Video Games
Life is Strange: True Colors Review

Life is Strange: True Colors Review

By Kevin Hoskinson

Entertainment Editor

Life is full of choices. Some are simpler than others, but your decisions can affect everything in your life from that moment on. They often leak into the lives of those around you and change their lives for better or worse. It’s a part of being human and as vital as breathing, eating, and staying hydrated. It’s essential that the media we consume is based on the idea of making choices. The Hero’s Journey is a template that all great storytellers follow; in it, choices and consequences make the story worth telling. 

The Life Is Strange video game franchise is all about choices. The series, first released episodically in 2015, tells the stories of regular people pulled into heavy situations. Much like in real life, your decisions affect the game’s outcome. What makes them even more interesting is that the main characters are always given some “supernatural” ability. In the first one, teenager, Max Claufield has the ability to rewind time and is on the case of her missing friend. Life is Strange has two focuses: Sean Diaz and his younger brother, who has telekinesis abilities as they run from the law after a tragic incident.

Life is Strange: True Colors is the best installment of the franchise so far. In this installment, protagonist Alex Chen can read people’s emotions and even share their experiences. After reuniting with her brother in the small mountain town of Haven, Colorado, a deadly accident occurs that puts her life in shambles. Along with new friends Steph and Ryan, Alex uses her abilities to uncover the truth about the accident and bring closure to a town often at odds with itself. 

While the original game will always hold a special place in my heart, True Colors is a richer and more satisfying experience. Dealing with people’s emotions isn’t something to be taken lightly; the game does an excellent job of highlighting that. Humans are unpredictable creatures, and knowing how to read them is tough, even if you know exactly how they feel. You say or do the wrong thing, and they can go off, which often happens when you do the right thing. During my play-through, there were plenty of times I thought I was doing the right thing, only for it to blow up in my face. That sense of unpredictability makes this game stressful at times but also very rewarding. You can’t rewind time to fix anything, but at least you have the piece of mind knowing you gave it your best shot without any real-world consequences.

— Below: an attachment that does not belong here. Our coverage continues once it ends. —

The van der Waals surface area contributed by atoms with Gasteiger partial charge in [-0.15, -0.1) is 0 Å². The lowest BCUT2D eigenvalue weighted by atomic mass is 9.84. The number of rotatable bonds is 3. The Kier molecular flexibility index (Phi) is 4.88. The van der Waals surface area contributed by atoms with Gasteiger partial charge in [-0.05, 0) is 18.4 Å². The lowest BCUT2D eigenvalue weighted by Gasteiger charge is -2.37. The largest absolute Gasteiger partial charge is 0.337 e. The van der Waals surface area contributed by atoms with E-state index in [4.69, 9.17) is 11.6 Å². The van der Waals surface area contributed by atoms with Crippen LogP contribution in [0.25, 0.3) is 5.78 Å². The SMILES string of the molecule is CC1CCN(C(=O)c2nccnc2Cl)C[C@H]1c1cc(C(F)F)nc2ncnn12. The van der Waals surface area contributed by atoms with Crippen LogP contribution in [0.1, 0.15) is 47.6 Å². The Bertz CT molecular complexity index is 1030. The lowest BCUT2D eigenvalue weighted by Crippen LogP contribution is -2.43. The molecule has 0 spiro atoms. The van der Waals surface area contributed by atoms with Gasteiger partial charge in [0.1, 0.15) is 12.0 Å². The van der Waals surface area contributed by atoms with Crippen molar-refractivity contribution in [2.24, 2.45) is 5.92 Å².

I have always been open about my anxiety, and I  realized so much of it stems from the inability to make choices easily. A good percentage of choices are easy ways to stay out of trouble, but the others are difficult. It’s not uncommon for me to lay in bed at night and think about something I said or a decision I made years ago and how it might have turned out if I had done something different. For better or worse, I’m always thinking about it, and that’s why True Colors was somewhat therapeutic for me. Even though I struggled numerous times, it was easier for me to make a hard choice because, in the end, I knew it wasn’t real. The cool thing is that no matter what happened in the game, I could replay it some other time and see how different the other decision would play out. You can’t do that in real life, and being able to do that here gave me relief. 

Beyond making choices, the mystery at the heart of the game is captivating. It unravels at a beautiful pace and leads to a satisfying, if not somewhat predictable, finale. Even though your main goal is to find out what happened that fateful night on the mountainside, it’s almost secondary to the relationships you develop. You can easily make or break them, so keeping your wits about you and staying on guard is essential. Whichever path you choose ultimately leads to the same conclusion, but how people perceive you and the truth will be affected. 

The game’s mood is heightened by its incredible folk rock-heavy soundtrack consisting of Angus & Julia, Navo Armor, mxmtoon, Phoebe Bridgers, Kings Of Leon, and more. Combined with its small mountain town setting, it has a chill vibe and is a place you won’t want to leave. Although I could play the PS5 version, I decided to play it on the Nintendo Switch OLED. Some sacrifices were made to background textures and the world as a whole, but blocking the real world out with headphones made the whole thing feel more immersive. In my opinion, it’s the best way to experience it. 

Life is Strange: True Colors is an emotional journey that goes to some dark and lonely places. I wouldn’t call it a “fun” game, but I enjoyed playing it. Even through tragedy, there is hope for a brighter future if it proves one thing. Alex is a complex and multilayered character who struggles with anxiety on top of dealing with grief and regret, something so many of us can relate to. It was nice getting to know her and the residents of Haven, Colorado; I just wish we got to spend a little more time there. It’s a journey you won’t regret taking.

Rating: 4.5 Pastrami Nations out of 5.

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